Discarding one each game also means you can’t plan around any individual one being available every time, which stops you playing for pure primary denial with a plan to “force” one of these as an alternative to scoring yourself (which i think would maybe be doable with Delaying Tactics, the one you push the odds highest on, but also the hardest to set up when you’re getting bodied). There are basically two situations you’re going to ever consider these in:
- You went first, scored decently early on, but your opponent has quickly counterattacked you off objectives, and you might just have enough stuff left in your fifth turn to get a chance on these.
- You went second, and are doing OK in terms of board control, but got fully denied on turn two and your opponent has had a good enough Primary and Secondary start that they’re going to come in at near max points.
Those both feel like situations where you should want something like this, and we’d guess you’ll maybe pull it off 10-20% of the time in a game where you make the decision, maybe a bit higher for the second option and Delaying Tactics specifically. In theory this is fine as a concept, as keeping more games exciting for longer is definitely a net good, but we’ll admit we’re not massive fans of how any of the current three cards operate, and we’d like to see some iteration on this concept in the future, perhaps trying things like giving you two “super secondaries” for 15VP each instead.
- Gambits provide an optional alternative Primary scoring option starting from the end of Battle Round 3.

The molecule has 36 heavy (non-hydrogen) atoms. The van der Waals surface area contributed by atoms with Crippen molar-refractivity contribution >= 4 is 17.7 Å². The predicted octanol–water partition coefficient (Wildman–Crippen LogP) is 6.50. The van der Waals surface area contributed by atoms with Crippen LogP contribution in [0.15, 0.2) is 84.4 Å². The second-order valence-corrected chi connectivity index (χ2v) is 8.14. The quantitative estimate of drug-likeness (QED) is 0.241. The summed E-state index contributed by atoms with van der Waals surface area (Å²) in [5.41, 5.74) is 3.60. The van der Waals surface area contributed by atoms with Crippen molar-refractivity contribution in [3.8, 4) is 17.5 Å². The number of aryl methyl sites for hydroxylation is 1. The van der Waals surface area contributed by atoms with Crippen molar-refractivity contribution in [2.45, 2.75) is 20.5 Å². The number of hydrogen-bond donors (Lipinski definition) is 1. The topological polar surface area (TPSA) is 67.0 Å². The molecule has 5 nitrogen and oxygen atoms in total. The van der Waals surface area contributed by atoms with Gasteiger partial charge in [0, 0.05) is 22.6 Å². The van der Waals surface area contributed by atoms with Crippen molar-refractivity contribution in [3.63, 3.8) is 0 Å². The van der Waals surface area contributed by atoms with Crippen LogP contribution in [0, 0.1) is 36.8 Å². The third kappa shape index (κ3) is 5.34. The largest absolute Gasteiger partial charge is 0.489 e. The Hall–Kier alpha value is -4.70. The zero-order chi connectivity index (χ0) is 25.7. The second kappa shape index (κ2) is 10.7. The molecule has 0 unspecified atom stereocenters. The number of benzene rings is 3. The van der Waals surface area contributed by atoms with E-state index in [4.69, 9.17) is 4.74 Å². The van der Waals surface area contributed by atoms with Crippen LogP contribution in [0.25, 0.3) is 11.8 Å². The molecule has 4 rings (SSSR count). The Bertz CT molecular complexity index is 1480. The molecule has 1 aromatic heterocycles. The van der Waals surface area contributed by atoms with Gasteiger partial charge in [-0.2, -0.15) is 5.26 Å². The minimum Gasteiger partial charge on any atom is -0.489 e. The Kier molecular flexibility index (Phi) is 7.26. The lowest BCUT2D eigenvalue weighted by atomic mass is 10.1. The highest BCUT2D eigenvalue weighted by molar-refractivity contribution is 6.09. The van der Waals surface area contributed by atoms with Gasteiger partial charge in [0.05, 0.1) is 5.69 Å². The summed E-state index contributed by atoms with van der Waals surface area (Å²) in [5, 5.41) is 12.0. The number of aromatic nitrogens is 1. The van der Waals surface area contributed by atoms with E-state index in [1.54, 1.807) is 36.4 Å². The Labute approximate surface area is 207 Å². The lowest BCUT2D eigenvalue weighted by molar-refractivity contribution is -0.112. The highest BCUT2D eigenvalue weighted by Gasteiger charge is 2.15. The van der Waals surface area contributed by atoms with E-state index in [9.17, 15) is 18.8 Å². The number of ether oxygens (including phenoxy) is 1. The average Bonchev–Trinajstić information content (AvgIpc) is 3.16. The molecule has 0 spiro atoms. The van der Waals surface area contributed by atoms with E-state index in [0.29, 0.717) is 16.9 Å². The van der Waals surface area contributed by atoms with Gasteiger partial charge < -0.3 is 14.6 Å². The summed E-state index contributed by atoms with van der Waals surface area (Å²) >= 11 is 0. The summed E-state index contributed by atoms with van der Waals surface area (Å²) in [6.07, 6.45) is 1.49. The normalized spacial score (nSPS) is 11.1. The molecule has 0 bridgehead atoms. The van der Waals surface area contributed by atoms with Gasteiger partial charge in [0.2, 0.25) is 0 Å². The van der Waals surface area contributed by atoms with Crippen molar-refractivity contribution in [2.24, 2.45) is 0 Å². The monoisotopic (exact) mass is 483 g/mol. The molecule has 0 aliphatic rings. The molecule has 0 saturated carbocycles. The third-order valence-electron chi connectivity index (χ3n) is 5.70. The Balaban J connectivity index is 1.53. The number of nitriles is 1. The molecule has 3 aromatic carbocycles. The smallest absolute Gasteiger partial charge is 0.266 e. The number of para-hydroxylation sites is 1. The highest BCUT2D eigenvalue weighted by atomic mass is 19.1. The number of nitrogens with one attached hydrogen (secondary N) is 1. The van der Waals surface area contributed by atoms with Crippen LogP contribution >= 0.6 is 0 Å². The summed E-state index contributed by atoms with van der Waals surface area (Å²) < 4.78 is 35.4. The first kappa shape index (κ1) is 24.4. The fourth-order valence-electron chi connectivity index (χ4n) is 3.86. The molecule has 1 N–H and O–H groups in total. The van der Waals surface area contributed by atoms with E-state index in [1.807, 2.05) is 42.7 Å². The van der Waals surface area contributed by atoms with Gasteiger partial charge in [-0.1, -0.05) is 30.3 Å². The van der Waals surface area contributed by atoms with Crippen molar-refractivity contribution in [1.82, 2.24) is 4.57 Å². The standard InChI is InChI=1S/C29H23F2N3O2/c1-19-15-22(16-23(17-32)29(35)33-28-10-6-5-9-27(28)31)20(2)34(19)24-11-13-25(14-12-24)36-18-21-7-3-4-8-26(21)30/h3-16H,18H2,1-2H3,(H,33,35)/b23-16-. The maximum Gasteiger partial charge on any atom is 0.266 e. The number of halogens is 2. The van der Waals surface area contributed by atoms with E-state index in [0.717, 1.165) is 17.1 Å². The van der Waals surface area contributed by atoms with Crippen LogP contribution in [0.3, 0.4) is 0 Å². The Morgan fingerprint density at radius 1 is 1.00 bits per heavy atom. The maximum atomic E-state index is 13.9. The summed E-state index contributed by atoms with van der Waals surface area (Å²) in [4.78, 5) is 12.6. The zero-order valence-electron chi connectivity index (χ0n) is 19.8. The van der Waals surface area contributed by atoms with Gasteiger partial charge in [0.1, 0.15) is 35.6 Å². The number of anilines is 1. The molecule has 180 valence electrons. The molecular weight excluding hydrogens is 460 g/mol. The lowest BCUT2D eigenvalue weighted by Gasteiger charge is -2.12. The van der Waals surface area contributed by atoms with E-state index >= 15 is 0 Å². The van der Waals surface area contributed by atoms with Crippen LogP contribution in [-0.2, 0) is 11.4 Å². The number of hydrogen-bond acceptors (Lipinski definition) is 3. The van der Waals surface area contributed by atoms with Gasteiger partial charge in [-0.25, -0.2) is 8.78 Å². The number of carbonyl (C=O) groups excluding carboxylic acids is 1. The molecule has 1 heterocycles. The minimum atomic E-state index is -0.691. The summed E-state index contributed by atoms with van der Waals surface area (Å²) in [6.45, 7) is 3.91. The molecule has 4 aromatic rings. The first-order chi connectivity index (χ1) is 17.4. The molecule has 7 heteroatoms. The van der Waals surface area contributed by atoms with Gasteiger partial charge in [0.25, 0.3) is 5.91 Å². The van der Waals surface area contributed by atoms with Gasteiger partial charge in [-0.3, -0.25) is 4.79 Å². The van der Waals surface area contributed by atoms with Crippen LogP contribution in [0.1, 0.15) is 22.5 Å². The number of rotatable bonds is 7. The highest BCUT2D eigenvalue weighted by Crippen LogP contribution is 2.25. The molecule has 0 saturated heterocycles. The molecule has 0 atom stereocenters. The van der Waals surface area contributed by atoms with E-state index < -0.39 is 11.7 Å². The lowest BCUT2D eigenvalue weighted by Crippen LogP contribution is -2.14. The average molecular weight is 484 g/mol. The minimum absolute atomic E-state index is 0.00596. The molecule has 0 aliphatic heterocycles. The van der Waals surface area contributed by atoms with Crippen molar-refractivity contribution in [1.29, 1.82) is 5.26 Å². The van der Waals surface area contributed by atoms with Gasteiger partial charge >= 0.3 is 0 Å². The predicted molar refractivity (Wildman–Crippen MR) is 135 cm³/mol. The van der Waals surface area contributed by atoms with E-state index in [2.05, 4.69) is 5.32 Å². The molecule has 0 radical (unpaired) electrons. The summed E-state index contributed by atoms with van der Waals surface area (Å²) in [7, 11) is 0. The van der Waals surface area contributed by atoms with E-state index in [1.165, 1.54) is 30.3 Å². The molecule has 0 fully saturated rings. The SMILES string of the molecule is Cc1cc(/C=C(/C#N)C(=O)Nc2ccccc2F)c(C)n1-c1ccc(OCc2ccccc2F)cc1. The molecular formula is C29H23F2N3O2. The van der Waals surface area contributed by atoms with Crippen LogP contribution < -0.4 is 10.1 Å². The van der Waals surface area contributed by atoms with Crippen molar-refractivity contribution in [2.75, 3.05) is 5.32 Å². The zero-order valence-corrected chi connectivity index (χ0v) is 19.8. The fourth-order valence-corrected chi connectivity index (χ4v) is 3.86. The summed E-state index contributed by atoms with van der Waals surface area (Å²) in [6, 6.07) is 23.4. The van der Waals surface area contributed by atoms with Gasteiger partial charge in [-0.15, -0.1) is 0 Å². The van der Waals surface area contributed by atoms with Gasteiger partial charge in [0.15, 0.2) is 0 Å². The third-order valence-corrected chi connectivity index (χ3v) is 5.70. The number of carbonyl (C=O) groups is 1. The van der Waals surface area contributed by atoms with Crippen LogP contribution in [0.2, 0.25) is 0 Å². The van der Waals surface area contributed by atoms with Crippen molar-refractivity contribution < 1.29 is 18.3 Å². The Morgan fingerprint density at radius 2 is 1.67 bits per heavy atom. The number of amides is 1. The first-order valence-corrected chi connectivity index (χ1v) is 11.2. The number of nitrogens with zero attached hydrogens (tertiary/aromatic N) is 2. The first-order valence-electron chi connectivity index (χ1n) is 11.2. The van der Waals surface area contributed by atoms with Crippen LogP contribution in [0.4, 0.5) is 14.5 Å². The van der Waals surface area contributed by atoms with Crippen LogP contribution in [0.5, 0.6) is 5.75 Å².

- There are three Gambits, and you’ll get to pick from two each game.
- If you select a Gambit, you can no longer score Primary by normal means, but score 30VP if you complete your gambit at the end of your final turn.
- All Gambits have a dice-roll element, which you can tilt in your favour the better you do at accomplishing the gambit condition.
The last thing to quickly talk about with the Leviathan pack is the mission process. Anyone who’s played a 9th Edition game is going to be familiar with this – it’s a numbered set of steps for setting up a battle, playing it and deciding a victor. Lots of the things we’ve already discussed happen at specific points in this process and don’t need repeating, but there are two key things to highlight here.
First up, the Declare Battle Formations step build on the Declare Reserves and Transports step from the previous edition, both still being the point where you decide which units are being set up in Transports or various forms of Reserves, but also now letting you choose which Leaders join which unit, adding some flexibility (especially if they’ve got Enhancements providing buffs to a unit).
The other is that this is where you find a rule whose absence from the core rules has caused some comment – just like in most 9th Edition missions, when playing a Leviathan game Reserves cannot be set up in the first Battle Round, and must be set up by the end of Battle Round three, or they’re destroyed (excluding anything that enters Strategic Reserves after the battle has begun).
You still get 10VP for having a Battle Ready army too, so everything still adds up to a nice, neat 100VP.
- Leaders getting attached to units happens in the Declare Battle Formations step, which also includes Reserves and Transports.
The Leviathan Mission Pack looks like a decent start for the new Edition – the missions are clearly functional, encourage active gameplay, and there’s not too much randomness baked into them, which is good. There are a couple of points of risk that may require some tuning – it looks like maxing out Primary scoring will be a little too easy on some missions, and the overlapping conditions of some fixed secondaries may make it too easy to build a list dedicated to maxing them reliably – but these are both concerns rather than things we’re confident will happen, and we’re very excited to see how the first season of 10th Edition plays out with this pack.